The mayor of Vancouver says next steps are out of his hands, and the province needs to decide how Uber can operate in the city and elsewhere in British Columbia.
Gregor Robertson says there needs to be a level playing field between taxi companies the ride sharing app.
But that is the provincial government’s problem to deal with.
“The Passenger Transportation Branch is responsible for this. We’re waiting to hear what their next step is going to be in terms of rideshare. It remains in limbo, and obviously prevented Uber from setting up shop here, which I think is the right step, initially. In many places they have just come on into the market and they haven’t been kept at bay.”
That said, Robertson would like the province to deal with this quickly, ideally with a solution in the next couple of months.
“Uber is a giant company and in many cities around the world they are not meeting the standard that we have in Vancouver for accessibility, for green cabs, for ensuring drivers have appropriate background checks, and insurance. We want to make sure that all of that is covered and overall that we get better service. That people are able to get service quicker and get where they need to go.”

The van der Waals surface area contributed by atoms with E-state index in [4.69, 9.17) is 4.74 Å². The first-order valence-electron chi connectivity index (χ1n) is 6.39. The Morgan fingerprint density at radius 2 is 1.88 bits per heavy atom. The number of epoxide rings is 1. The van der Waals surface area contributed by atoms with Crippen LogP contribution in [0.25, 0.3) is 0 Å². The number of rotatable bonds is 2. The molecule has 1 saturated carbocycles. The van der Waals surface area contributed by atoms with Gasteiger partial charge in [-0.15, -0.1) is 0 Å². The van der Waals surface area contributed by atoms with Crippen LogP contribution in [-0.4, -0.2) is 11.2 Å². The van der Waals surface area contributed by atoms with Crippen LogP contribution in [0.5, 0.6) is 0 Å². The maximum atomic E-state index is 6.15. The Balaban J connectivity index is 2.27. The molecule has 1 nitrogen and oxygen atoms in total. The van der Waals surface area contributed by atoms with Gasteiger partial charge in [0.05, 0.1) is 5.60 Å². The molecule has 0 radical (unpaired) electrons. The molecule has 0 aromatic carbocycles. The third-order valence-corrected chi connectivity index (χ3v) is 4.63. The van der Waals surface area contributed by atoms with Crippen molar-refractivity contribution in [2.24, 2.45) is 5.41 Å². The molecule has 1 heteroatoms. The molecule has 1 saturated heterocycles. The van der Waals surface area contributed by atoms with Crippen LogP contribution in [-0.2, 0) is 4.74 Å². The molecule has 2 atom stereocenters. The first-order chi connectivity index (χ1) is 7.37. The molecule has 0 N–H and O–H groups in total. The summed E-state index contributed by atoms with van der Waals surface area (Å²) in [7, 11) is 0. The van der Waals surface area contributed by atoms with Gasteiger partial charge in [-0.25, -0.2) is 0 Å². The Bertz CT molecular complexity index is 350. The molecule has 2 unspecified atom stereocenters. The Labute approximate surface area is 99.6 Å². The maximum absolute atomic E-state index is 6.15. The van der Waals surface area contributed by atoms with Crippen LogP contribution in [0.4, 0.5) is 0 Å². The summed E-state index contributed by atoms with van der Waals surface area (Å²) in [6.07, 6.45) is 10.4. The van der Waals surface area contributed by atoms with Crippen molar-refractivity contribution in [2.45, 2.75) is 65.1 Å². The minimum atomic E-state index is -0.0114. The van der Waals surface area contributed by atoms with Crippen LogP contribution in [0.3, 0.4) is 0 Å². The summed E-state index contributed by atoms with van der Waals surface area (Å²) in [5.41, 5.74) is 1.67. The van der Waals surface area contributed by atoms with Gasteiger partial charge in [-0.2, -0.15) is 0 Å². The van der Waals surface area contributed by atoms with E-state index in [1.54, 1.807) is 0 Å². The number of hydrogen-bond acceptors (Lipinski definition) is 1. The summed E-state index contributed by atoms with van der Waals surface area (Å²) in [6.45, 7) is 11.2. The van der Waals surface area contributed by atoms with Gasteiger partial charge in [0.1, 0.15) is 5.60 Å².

Uber struggles being felt in other cities outside Canada
It looks the struggles cities like Edmonton, Calgary, and Vancouver are having with ride sharing services like Uber are happening everywhere.
Helsinki Deputy Mayor Pekka Sauri says his city is having some very familiar sounding troubles.
“But it is an legally grey area according to Finnish law. People can use it but the legal situation is very difficult now and they are trying to resolve it. Obviously the traditional taxi profession is doing all it can to make it even more difficult. It is not easy but obviously it is coming. The sharing economy will come there is no stopping it.”
He was speaking at a mayors roundtable at the Globe 2016 conference in Vancouver today.